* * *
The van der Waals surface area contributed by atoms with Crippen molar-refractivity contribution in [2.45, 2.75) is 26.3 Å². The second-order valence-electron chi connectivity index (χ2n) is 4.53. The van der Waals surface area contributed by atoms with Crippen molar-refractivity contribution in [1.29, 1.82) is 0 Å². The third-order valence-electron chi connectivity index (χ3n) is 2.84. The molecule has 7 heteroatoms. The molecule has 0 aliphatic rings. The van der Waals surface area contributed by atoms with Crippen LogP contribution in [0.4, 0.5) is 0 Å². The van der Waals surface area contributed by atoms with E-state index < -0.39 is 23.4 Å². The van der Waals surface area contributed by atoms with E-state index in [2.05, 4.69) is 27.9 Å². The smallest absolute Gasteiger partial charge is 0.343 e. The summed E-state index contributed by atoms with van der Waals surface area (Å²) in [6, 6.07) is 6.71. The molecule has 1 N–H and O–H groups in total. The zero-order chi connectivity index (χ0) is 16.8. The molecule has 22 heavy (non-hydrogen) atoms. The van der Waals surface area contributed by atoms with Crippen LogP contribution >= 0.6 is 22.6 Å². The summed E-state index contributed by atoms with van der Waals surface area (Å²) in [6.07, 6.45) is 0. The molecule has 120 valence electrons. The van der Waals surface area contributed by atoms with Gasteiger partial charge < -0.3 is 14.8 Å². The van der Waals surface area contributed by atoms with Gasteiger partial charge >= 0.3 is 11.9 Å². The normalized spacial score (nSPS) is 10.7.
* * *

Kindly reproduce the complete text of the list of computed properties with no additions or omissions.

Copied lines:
The van der Waals surface area contributed by atoms with Crippen molar-refractivity contribution in [2.45, 2.75) is 26.3 Å². The second-order valence-electron chi connectivity index (χ2n) is 4.53. The van der Waals surface area contributed by atoms with Crippen molar-refractivity contribution in [1.29, 1.82) is 0 Å². The third-order valence-electron chi connectivity index (χ3n) is 2.84. The molecule has 7 heteroatoms. The molecule has 0 aliphatic rings. The van der Waals surface area contributed by atoms with Crippen LogP contribution in [0.4, 0.5) is 0 Å². The van der Waals surface area contributed by atoms with E-state index < -0.39 is 23.4 Å². The van der Waals surface area contributed by atoms with E-state index in [2.05, 4.69) is 27.9 Å². The smallest absolute Gasteiger partial charge is 0.343 e. The summed E-state index contributed by atoms with van der Waals surface area (Å²) in [6, 6.07) is 6.71. The molecule has 1 N–H and O–H groups in total. The zero-order chi connectivity index (χ0) is 16.8. The molecule has 22 heavy (non-hydrogen) atoms. The van der Waals surface area contributed by atoms with Crippen LogP contribution >= 0.6 is 22.6 Å². The summed E-state index contributed by atoms with van der Waals surface area (Å²) in [6.07, 6.45) is 0. The molecule has 120 valence electrons. The van der Waals surface area contributed by atoms with Gasteiger partial charge < -0.3 is 14.8 Å². The van der Waals surface area contributed by atoms with Gasteiger partial charge >= 0.3 is 11.9 Å². The normalized spacial score (nSPS) is 10.7.